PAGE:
Nokia is showing signs that it has turned around its fortunes following the sale of its ailing cellphone unit to Microsoft.
The slimmed-down Finnish company said Thursday that it made a third-quarter net profit of 747 million euros ($950 million) of the year, compared with a 91 million-euro loss in the same period last year.
The result beat expectations and Nokia rose more than 3.6 per cent to 6.75 euros in late trading in Helsinki. The profit came despite a 1.2 billion-euro impairment charge following revaluing the Here mapping and locations services.
CEO Rajeev Suri said he was pleased to note strong growth in Nokia's three remaining operations — networks, mapping and software. Revenue in the third quarter grew 13 per cent to 3.3 billion euros, from 2.9 billion a year earlier.
Suri said he was particularly satisfied by the performance of the key networks sector, which recorded near-record profits.
He added that the division, which accounts for 90 per cent of Nokia's total sales, is expected to record a full-year operating margin of 11 per cent, up from the earlier estimate of 5 to 10 percent.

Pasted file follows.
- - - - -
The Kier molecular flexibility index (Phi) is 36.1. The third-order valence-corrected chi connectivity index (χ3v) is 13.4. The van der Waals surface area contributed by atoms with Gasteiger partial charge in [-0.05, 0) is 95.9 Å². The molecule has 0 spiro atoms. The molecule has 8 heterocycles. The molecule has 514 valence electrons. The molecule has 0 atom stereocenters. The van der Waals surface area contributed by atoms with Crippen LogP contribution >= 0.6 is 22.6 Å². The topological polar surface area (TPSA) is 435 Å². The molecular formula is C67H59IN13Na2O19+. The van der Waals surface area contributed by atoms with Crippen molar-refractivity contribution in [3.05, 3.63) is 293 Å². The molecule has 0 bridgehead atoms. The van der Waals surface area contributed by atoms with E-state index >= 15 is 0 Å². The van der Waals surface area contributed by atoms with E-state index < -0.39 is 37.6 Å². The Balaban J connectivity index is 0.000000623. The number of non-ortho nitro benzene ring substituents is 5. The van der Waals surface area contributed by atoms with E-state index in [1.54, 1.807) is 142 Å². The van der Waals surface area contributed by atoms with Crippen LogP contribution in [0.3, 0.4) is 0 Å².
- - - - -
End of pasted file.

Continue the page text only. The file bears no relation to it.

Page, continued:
The company said annual expenditures for continuing operations were expected to be 250 million euros this year, up from an earlier estimate of 200 million euros. It also warned investments in technologies and patent licensing "will take time to come to fruition."
Suri, who joined Nokia in 1995, took over as CEO in May after the completion of the $7.2 billion sale of the handset and services unit to Microsoft.
He said the company would continue to develop its mapping and locations services, providing Here maps, which has a near 80 percent global market share, for phones using the Android operating system, as well as previously providing Samsung users with Nokia maps.